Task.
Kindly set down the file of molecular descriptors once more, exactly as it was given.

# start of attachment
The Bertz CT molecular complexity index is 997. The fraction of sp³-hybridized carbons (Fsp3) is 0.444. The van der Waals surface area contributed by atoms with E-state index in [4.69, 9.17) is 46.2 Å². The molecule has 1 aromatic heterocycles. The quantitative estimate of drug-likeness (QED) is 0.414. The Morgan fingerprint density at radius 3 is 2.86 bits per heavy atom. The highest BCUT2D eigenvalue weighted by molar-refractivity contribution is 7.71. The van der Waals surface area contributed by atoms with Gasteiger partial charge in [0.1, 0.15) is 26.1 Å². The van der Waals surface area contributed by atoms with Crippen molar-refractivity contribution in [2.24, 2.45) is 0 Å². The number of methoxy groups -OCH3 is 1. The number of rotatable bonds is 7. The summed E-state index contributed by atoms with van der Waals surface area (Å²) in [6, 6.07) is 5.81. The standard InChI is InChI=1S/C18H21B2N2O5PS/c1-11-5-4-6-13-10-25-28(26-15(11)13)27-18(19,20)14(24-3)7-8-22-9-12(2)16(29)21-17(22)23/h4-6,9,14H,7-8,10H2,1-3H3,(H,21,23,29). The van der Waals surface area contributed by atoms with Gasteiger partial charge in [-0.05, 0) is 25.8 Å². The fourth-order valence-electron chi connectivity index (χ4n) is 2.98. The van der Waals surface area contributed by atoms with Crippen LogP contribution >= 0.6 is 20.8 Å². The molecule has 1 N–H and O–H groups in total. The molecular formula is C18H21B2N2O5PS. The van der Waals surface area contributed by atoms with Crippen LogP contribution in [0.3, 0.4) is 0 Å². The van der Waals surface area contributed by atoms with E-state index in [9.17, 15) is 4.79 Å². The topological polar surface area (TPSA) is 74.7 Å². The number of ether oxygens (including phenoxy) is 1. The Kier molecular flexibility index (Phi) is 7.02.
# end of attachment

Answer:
The Bertz CT molecular complexity index is 997. The fraction of sp³-hybridized carbons (Fsp3) is 0.444. The van der Waals surface area contributed by atoms with E-state index in [4.69, 9.17) is 46.2 Å². The molecule has 1 aromatic heterocycles. The quantitative estimate of drug-likeness (QED) is 0.414. The Morgan fingerprint density at radius 3 is 2.86 bits per heavy atom. The highest BCUT2D eigenvalue weighted by molar-refractivity contribution is 7.71. The van der Waals surface area contributed by atoms with Gasteiger partial charge in [0.1, 0.15) is 26.1 Å². The van der Waals surface area contributed by atoms with Crippen molar-refractivity contribution in [2.24, 2.45) is 0 Å². The number of methoxy groups -OCH3 is 1. The number of rotatable bonds is 7. The summed E-state index contributed by atoms with van der Waals surface area (Å²) in [6, 6.07) is 5.81. The standard InChI is InChI=1S/C18H21B2N2O5PS/c1-11-5-4-6-13-10-25-28(26-15(11)13)27-18(19,20)14(24-3)7-8-22-9-12(2)16(29)21-17(22)23/h4-6,9,14H,7-8,10H2,1-3H3,(H,21,23,29). The van der Waals surface area contributed by atoms with Gasteiger partial charge in [-0.05, 0) is 25.8 Å². The fourth-order valence-electron chi connectivity index (χ4n) is 2.98. The van der Waals surface area contributed by atoms with Crippen LogP contribution >= 0.6 is 20.8 Å². The molecule has 1 N–H and O–H groups in total. The molecular formula is C18H21B2N2O5PS. The van der Waals surface area contributed by atoms with Crippen LogP contribution in [0.3, 0.4) is 0 Å². The van der Waals surface area contributed by atoms with E-state index in [9.17, 15) is 4.79 Å². The topological polar surface area (TPSA) is 74.7 Å². The number of ether oxygens (including phenoxy) is 1. The Kier molecular flexibility index (Phi) is 7.02.